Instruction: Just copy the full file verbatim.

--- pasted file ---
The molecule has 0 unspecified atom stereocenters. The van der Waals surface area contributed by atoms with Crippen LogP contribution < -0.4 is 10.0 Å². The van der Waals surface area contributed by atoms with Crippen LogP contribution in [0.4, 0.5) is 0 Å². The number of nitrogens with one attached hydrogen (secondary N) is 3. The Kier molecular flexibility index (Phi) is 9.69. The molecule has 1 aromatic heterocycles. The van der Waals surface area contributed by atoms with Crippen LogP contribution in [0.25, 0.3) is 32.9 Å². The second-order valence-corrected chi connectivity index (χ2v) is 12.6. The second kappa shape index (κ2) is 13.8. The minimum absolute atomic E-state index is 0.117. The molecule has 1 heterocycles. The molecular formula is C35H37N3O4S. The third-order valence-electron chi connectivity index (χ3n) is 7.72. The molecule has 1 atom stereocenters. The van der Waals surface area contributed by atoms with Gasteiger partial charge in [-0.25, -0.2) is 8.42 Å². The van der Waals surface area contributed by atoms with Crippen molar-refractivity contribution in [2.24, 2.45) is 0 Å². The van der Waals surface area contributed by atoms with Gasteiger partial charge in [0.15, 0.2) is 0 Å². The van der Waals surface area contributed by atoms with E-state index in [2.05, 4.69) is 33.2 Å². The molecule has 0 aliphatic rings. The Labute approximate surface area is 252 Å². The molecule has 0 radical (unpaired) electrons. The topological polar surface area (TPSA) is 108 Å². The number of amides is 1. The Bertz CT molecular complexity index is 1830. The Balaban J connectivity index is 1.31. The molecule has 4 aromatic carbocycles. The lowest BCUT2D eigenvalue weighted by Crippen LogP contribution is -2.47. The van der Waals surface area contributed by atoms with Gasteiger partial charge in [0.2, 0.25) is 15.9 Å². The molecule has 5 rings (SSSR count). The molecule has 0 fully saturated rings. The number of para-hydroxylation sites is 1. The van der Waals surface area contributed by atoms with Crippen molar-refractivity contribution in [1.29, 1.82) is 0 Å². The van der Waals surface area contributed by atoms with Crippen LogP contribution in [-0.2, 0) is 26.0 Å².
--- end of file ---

The molecule has 0 unspecified atom stereocenters. The van der Waals surface area contributed by atoms with Crippen LogP contribution < -0.4 is 10.0 Å². The van der Waals surface area contributed by atoms with Crippen LogP contribution in [0.4, 0.5) is 0 Å². The number of nitrogens with one attached hydrogen (secondary N) is 3. The Kier molecular flexibility index (Phi) is 9.69. The molecule has 1 aromatic heterocycles. The van der Waals surface area contributed by atoms with Crippen LogP contribution in [0.25, 0.3) is 32.9 Å². The second-order valence-corrected chi connectivity index (χ2v) is 12.6. The second kappa shape index (κ2) is 13.8. The minimum absolute atomic E-state index is 0.117. The molecule has 1 heterocycles. The molecular formula is C35H37N3O4S. The third-order valence-electron chi connectivity index (χ3n) is 7.72. The molecule has 1 atom stereocenters. The van der Waals surface area contributed by atoms with Gasteiger partial charge in [-0.25, -0.2) is 8.42 Å². The van der Waals surface area contributed by atoms with Crippen molar-refractivity contribution in [2.24, 2.45) is 0 Å². The van der Waals surface area contributed by atoms with Gasteiger partial charge in [0.15, 0.2) is 0 Å². The van der Waals surface area contributed by atoms with E-state index in [2.05, 4.69) is 33.2 Å². The molecule has 0 aliphatic rings. The Labute approximate surface area is 252 Å². The molecule has 0 radical (unpaired) electrons. The topological polar surface area (TPSA) is 108 Å². The number of amides is 1. The Bertz CT molecular complexity index is 1830. The Balaban J connectivity index is 1.31. The molecule has 4 aromatic carbocycles. The lowest BCUT2D eigenvalue weighted by Crippen LogP contribution is -2.47. The van der Waals surface area contributed by atoms with Gasteiger partial charge in [0.2, 0.25) is 15.9 Å². The molecule has 5 rings (SSSR count). The molecule has 0 fully saturated rings. The number of para-hydroxylation sites is 1. The van der Waals surface area contributed by atoms with Crippen molar-refractivity contribution in [1.29, 1.82) is 0 Å². The van der Waals surface area contributed by atoms with Crippen LogP contribution in [-0.2, 0) is 26.0 Å².